• Average Credit Score – 49th
• Retirement Plan Participation – 47th
• Amount of Carbon Dioxide Emissions – 1st
• Amount of Volatile Organic Compounds Released into Air – 1st
• Amount of Toxic Chemicals Released into Water – 1st
• Amount of Recognized Cancer-Causing Carcinogens Released into Air – 1st
• Amount of Hazardous Waste Generated – 1st
• Amount of Toxic Chemicals Released into Air – 5th
• Amount of Recognized Cancer-Causing Carcinogens Released into Water – 7th
• Number of Hazardous Waste Sites on National Priority List – 7th
• Consumption of Energy per Capita – 5th
• Workers’ Compensation Coverage – 50th
• Income Inequality Between the Rich and the Poor – 9th
• Income Inequality Between the Rich and the Middle Class – 5th
• Homeowner’s Insurance Affordability – 46th
• Number of Executions – 1st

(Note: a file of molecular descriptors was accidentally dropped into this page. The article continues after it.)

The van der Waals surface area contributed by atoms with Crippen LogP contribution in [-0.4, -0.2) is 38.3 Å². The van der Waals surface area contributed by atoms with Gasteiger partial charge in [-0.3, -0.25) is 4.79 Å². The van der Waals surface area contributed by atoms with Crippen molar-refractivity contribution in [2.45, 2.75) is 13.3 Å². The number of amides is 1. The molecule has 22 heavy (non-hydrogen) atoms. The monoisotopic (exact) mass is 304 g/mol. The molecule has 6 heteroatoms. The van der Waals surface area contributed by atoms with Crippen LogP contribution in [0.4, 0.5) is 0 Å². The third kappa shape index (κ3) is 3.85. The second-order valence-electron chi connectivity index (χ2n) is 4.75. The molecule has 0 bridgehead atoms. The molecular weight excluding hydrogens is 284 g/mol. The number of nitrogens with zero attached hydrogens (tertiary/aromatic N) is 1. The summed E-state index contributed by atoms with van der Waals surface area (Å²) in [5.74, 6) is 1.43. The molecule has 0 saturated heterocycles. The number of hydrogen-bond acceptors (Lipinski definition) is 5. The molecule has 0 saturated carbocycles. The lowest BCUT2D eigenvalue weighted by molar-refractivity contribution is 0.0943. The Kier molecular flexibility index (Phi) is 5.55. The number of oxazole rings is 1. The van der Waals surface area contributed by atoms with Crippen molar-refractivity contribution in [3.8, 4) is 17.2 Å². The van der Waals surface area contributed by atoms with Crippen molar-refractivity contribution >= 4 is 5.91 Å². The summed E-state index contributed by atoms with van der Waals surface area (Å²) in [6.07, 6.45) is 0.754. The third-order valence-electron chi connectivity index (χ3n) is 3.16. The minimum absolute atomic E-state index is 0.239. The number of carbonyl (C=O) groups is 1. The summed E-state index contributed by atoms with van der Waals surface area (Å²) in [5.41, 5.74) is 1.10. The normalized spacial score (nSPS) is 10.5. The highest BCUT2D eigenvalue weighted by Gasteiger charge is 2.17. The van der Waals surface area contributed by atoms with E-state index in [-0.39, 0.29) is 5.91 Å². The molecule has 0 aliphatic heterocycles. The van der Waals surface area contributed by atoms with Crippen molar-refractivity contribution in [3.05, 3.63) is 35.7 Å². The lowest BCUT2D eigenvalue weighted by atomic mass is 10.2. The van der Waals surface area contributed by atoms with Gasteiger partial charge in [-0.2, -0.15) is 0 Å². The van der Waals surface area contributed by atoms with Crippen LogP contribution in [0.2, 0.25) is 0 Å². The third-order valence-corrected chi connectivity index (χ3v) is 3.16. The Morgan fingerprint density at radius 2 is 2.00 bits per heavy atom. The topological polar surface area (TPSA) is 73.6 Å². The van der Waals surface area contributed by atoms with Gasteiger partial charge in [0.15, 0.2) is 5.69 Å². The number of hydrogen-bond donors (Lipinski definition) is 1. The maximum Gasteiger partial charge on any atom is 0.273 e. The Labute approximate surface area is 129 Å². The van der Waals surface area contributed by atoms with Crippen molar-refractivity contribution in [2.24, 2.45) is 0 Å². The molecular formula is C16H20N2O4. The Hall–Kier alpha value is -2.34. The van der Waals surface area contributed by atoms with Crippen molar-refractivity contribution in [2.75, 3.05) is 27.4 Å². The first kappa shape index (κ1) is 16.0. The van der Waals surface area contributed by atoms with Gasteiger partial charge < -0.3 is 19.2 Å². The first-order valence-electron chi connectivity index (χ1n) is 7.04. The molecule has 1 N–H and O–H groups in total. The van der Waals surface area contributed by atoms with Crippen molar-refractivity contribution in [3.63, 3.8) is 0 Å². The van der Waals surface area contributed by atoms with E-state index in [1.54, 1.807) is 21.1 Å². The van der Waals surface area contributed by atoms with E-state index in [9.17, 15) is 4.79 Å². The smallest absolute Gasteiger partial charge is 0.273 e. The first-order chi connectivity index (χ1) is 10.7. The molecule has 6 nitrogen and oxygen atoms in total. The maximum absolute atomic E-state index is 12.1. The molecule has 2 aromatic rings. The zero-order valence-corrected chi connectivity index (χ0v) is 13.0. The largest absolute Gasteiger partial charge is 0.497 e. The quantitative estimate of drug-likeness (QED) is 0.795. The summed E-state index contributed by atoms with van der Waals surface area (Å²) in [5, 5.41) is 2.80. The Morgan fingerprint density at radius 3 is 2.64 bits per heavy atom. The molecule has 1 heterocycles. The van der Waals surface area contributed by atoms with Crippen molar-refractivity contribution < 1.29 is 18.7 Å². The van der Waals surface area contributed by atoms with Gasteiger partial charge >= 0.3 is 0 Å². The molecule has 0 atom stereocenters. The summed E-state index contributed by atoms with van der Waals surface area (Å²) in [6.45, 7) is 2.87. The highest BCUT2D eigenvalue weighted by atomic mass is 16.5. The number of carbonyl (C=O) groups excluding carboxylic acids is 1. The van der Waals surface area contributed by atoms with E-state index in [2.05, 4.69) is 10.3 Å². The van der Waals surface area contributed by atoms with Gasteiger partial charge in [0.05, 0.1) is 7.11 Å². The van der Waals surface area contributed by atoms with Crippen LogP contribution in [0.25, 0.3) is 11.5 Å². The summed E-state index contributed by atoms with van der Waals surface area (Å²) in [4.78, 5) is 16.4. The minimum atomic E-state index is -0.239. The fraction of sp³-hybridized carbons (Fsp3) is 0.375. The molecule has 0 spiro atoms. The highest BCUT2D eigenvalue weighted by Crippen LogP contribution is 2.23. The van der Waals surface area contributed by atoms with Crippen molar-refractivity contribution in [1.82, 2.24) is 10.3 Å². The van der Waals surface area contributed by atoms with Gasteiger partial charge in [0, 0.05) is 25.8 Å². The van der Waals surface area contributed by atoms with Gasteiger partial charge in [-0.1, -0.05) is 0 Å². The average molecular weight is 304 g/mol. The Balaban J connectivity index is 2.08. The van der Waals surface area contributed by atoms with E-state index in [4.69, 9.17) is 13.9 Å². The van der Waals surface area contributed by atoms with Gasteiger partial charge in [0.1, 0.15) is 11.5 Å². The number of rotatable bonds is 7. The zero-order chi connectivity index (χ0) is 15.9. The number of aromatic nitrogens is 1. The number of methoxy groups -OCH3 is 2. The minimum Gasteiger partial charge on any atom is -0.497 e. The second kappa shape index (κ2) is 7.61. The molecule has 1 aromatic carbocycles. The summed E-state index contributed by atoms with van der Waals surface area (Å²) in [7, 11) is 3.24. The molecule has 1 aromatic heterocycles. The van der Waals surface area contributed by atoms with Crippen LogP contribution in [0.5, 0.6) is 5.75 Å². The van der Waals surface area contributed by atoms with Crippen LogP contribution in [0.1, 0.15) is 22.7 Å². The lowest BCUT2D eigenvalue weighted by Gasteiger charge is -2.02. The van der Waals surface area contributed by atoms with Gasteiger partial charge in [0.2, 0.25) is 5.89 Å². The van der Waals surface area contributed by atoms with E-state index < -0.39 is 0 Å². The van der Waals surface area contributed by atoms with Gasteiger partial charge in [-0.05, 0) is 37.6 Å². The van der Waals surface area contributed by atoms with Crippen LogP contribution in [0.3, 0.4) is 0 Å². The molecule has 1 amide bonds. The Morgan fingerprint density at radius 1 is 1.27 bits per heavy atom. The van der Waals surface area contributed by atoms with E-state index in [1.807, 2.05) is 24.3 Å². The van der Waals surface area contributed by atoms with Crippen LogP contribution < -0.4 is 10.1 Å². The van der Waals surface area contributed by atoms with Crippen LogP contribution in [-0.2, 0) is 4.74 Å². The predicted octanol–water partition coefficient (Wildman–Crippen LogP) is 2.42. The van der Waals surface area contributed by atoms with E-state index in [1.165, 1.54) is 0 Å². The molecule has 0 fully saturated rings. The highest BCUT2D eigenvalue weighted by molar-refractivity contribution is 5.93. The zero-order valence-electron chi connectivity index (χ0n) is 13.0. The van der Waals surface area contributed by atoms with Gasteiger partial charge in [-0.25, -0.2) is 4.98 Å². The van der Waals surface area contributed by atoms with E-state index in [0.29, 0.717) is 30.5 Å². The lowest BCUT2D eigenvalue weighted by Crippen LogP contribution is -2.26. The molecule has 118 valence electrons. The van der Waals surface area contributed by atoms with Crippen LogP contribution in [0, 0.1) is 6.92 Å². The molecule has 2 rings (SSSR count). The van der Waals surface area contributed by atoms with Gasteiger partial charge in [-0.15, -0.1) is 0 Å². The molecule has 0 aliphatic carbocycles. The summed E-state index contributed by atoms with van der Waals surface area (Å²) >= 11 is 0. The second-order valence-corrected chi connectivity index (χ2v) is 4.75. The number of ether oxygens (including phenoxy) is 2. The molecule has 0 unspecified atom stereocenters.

Republicans directly to blame for S&P credit downgrade

Republicans directly to blame for S&P credit downgrade
This should be highlighted again and again, because it is very simple, very logical and very, very damning:
A Standard & Poor’s director said for the first time Thursday that one reason the United States lost its triple-A credit rating was that several lawmakers expressed skepticism about the serious consequences of a credit default — a position put forth by some Republicans.
Without specifically mentioning Republicans, S&P senior director Joydeep Mukherji said the stability and effectiveness of American political institutions were undermined by the fact that “people in the political arena were even talking about a potential default,” Mukherji said.